College of Agriculture & Natural Resources

Faculty Exchanges

Farmer to Farmer:  Many faculty take advantage of Farmer-to-Farmer programs that send agricultural experts to developing countries to work with local farmers on improving their productivity.  Besides the professional benefits, most faculty find they learn more about their own craft simply by virtue of teaching it to others.  They also can learn about problems that may be unique to a foreign country.

Farmer-to-Farmer is funded by USAID and run by organizations such as ACDI/VOCA, Winrock International, CNFA, Partners of the Americas, Land O' Lakes, OCI International, and Chemonics International. 


In 2010, Dr. Ray Weil, a soil scientist in the Environmental Science & Technology Dept., participated in an ACDI/VOCA Farmer-to-Farmer program in Liberia.  In this photo, the ACDI/VOCA staff, Marvelous and Leona cut macuna for analysis after Dr. Weil suggested it could be used for green manure.

If you are interested in participating in the Farmer-to-Farmer program, contact one of the organizations mentioned above, to be placed in their database.  Be persistent!  Just having your name in the database may not be enough -- contact project coordinators at the organization to let them know of your interest.

Faculty Exchanges: IPAN coordinates faculty exchanges between the College of Agriculture and Natural Resources (AGNR) and foreign universities, and long-term study programs.  Faculty exchanges are six months to one year in length.  We have had a visiting Indian scientist work on bioremediation, another on crop science, and yet another on fish biotechnology projects.   These programs can be designed by the exchange candidate and his or her supervising UMD professor. 

Yahong Yuan is a faculty member from Northwest A&F University, Yangling, China.  She is a food safety specialist who spent the 2007-2008 year conducting research with Dr. Martin Lo. 


Spend your Summer in Angers, France at the Ecole Superieure de Agriculture

Live with a French family. Sample the finest French foods and wines. Get into some language. Learn about French history and culture. Experience an emphasis in . . .

  • Agriculture (horses, dairy cattle, pigs, and more!)
  • Viticulture (and sample the wines!)
  • Gastronomy (and food quality topics!!)
  • Horticulture (flowers plus!)
  • Agribusiness (how does the European community do it?) or even Rural Tourism (a possible cash crop for small farm USA?)

"International Summer School in Wetland Science and Management"


First "International Summer School in Wetland Science and Management" was held July 31-August 16, 2008.  The College of Agriculture & Natural Resources hosted graduate students from the University of Hamburg, Germany, in a symposium designed to engage the students in complex wetland science and management issues.  The German and UMD graduate students attended lectures, student presentations, field and laboratory exercises, structured discussion, and visits to restored and natural wetlands in the U.S.’s mid-Atlantic region.

Dr. Andrew Baldwin, Associate Professor in the Department of Environmental Science & Technology (ENST) was the program’s coordinator. “... global climate change is viewed increasingly as a major threat to wetlands” and as wetland damage and destruction grows into a worldwide issue, the universities recognized the need for global partnership, and thus joined forces to create the curriculum, recruit students, and offer the program.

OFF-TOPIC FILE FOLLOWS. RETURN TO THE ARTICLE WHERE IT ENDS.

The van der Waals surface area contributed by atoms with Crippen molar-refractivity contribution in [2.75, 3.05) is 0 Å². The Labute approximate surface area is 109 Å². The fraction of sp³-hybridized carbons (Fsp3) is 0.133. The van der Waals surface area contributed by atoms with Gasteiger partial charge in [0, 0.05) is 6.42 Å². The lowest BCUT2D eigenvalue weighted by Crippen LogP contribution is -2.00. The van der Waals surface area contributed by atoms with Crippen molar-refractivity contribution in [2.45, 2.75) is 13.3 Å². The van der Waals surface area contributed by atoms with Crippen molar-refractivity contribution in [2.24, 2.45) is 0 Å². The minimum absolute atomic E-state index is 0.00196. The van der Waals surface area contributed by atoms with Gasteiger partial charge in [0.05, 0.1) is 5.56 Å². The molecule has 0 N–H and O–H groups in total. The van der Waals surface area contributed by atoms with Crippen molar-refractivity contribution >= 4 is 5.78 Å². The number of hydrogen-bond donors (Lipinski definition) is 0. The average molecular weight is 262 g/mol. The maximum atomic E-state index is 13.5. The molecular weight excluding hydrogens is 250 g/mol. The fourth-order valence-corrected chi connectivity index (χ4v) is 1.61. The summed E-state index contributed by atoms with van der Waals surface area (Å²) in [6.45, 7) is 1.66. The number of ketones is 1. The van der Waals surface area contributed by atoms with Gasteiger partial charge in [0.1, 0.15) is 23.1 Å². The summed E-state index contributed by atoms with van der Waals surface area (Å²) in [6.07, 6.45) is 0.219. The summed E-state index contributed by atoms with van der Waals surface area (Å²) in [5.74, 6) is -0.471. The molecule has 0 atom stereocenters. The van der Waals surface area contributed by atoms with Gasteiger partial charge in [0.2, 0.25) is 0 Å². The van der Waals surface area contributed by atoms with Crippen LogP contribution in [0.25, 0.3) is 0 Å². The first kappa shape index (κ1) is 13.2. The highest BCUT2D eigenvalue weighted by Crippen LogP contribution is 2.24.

Emphasis in Hands-on-Experiences

Besides attendinglectures by ENST professors and invited experts, students had an opportunity to engage in a hands-on study of wetland research methods.They will also take field trips to a broad range of wetland types, togain an understanding of diverse wetland climates. Specifically, the participants will take guided field trips to Beltsville Agricultural Research Center in Maryland; the Anacostia River in Washington, D.C.; the University of Maryland Research Greenhouses; bogs and fens in the Appalachians of western Maryland; tidal wetlands on the Nanticoke River on the Delmarva Peninsula; and restored and natural wetlands on Delaware Bay.  “Maryland students will interact closely with students from Germany who are also interested in wetland science and management, but who may have very different perspectives on wetland science and management,” Dr. Baldwin said. Some topics the summer school will address in lectures, labs, and discussions include: evolution ofwetlands after the last glaciation; abiotic/biotic wetland environments; and conservation, restoration, and environmental regulation of wetlands.

Grad Student from India's Haryana Agricultural University visits UMD's College of Veterinary Medicine, calls it "trip of a lifetime."

"I learned about the treatment of various exotic species of birds, which I have never seen in India."


Read Amandeep's letter about his visit to UM.

Moscow State University of Environmental Engineering Study Tour 


Click on photo above to go to article. January 26-February 9, 2008:  Nine undergraduate students at Moscow State University of Environmental Engineering (MSUEE) visited UMD, where they toured two waste water treatment plants, USDA in Beltsville, MD, and soil and water pollution classes on the UMD College Park campus.  IPAN Assoc. Director Dr. Richard Weismiller, has been teaching the MSUEE students for several years by weekly video-conferences. Their tour was kicked off on January 28, 2008, by a video-conferenceled by UMD Pres. Mote with MSUEE Rector Kozlov Dimitri Vyacheslavovich. For most of the students, this is their first trip outside of Russia.  Escorting the students are Andrei Sorokin, MSUEE'sInternational Programs director.   AGNR professors Dr. Trish Steinhilber and Dr. Robert Hill participated in the MSUEE tour.

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